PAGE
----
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Nate Berkenstock

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Nathan Berkenstock

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[edit] Biographical Information

"He was a sturdy man and heavy hitter, who also fielded reasonably well." - from the book Baseball's First Inning, about Nate Berkenstock of the amateur Philadelphia Athletics in the early 1860's
"The Athletics had a number of power hitters, including . . . Nate Berkenstock . . . a wild swinger who offered at anything near the plate." - from the book When Johnny Came Sliding Home about the team in 1865

Nathan Berkenstock was a baseball pioneer who co-founded the amateur Philadelphia Athletics in 1860, served as an officer of the club, and played with them for years. At age 40, he played one game of professional ball in 1871 when the 1871 Athletics were part of the new National Association.

The New York Times of June 16, 1863 gives an early box score of a game between the Athletics and the Excelsiors. Berkenstock played first base, batted third in the order, and scored a run. The game was won 18-17 by the Athletics in 10 innings.

His one professional game occurred on October 30, 1871 against the Chicago White Stockings in the last game of the season, with the teams in the running for the first league championship. The game took place in Brooklyn, and was the closest Chicago got to a home game in recent memory since their stadium burnt down earlier in the season during the Great Chicago Fire.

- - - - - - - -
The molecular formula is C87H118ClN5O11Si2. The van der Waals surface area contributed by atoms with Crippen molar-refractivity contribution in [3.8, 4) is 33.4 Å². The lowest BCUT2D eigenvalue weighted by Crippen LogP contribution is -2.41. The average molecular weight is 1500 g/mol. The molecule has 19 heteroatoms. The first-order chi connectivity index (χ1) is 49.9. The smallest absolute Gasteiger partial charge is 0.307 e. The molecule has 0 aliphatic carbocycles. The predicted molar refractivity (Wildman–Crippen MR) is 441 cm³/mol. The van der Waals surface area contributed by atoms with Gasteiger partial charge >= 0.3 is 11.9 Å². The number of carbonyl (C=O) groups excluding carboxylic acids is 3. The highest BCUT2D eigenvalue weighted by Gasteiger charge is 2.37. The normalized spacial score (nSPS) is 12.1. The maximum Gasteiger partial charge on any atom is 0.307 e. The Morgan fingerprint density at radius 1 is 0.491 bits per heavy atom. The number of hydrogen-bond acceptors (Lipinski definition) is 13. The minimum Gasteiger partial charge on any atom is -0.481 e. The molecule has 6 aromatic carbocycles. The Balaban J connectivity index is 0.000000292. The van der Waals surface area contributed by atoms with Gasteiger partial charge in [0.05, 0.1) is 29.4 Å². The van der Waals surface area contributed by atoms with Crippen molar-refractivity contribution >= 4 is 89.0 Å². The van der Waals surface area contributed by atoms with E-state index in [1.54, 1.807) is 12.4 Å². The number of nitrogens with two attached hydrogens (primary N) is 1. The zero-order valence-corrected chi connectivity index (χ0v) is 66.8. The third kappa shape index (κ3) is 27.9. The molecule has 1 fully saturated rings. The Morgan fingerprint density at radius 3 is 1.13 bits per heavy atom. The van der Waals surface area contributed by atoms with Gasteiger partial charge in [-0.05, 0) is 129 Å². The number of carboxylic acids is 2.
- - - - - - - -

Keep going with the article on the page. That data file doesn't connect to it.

Berkenstock debuted in professional ball at the tender age of 40, making him the oldest player in major league baseball at the time (assuming the National Association is considered a major league), saving player-manager Harry Wright of the Boston Red Stockings from spending the whole season with the honor. He made three put-outs in right field, including making the final out of the game, but went zero for four at the plate, striking out three times.

The Athletics won the game (and the Championship) 4-1.

Berkenstock played only because Count Sensenderfer had injured his knee. RF George Bechtel moved to CF to replace Sensenderfer and Berkenstock was added to replace Bechtel in right.

Born in 1831, Berkenstock is the owner of the unbreakable record of being first major league baseball player born. He is also one of the first known Jewish players to play Major League baseball (if one is to consider the NA as a major league, a point of controversy).

A SABR report indicates he served in the Civil War for two weeks. He enlisted in 1862 and was mustered out two weeks later.

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